In response to recent media reports about cellulosic ethanol shortfalls, including a story in the New York Times, the advanced ethanol industry is stressing that progress is being made.
“In a very difficult financial and policy environment, the first wave of commercial advanced ethanol production facilities are under construction in a number of states across the country,” said Advanced Ethanol Council Executive Director Brooke Coleman. “Diversifying America’s fuel supply with increasing amounts of clean, domestically produced renewable fuel requires us to keep our eyes on the prize and not be distracted by the noise and misdirection coming from naysayers protecting the status quo.”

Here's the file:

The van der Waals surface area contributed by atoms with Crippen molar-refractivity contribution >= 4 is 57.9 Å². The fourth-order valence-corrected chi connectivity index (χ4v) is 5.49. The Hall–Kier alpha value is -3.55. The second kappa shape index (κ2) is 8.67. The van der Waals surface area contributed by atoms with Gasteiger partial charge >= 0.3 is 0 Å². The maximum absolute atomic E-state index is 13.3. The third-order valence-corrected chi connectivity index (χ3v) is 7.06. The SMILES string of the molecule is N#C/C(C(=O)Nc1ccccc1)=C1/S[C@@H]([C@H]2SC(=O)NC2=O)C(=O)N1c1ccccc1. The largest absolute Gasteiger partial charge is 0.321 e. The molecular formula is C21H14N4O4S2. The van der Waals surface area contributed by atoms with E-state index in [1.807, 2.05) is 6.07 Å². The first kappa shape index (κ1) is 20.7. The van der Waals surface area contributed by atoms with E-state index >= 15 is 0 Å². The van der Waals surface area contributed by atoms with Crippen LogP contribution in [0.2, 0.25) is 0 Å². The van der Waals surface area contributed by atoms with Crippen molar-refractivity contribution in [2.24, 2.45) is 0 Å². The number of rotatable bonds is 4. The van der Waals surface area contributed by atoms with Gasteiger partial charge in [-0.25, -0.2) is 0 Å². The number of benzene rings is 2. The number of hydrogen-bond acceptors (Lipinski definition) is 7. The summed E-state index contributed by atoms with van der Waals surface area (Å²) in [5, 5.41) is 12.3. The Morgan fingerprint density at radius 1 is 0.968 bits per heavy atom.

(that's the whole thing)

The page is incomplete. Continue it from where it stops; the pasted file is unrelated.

Coleman acknowledges that targets for cellulosic ethanol under the Renewable Fuel Standard (RFS) have had to be revised downward from initial expectations, but says the RFS is working to help diversify the nation’s fuel supply.
The U.S. Environmental Protection Agency (EPA) is required by Congress to adjust the RFS cellulosic biofuel blending volumes based on forecasted future available supplies. For both 2011 and 2012, EPA reduced those volumes by over 90 percent to provide relief for regulated parties and simultaneously implement the very type of credit system the oil industry requested to address the inherent market uncertainties of deploying new fuel technologies in the marketplace.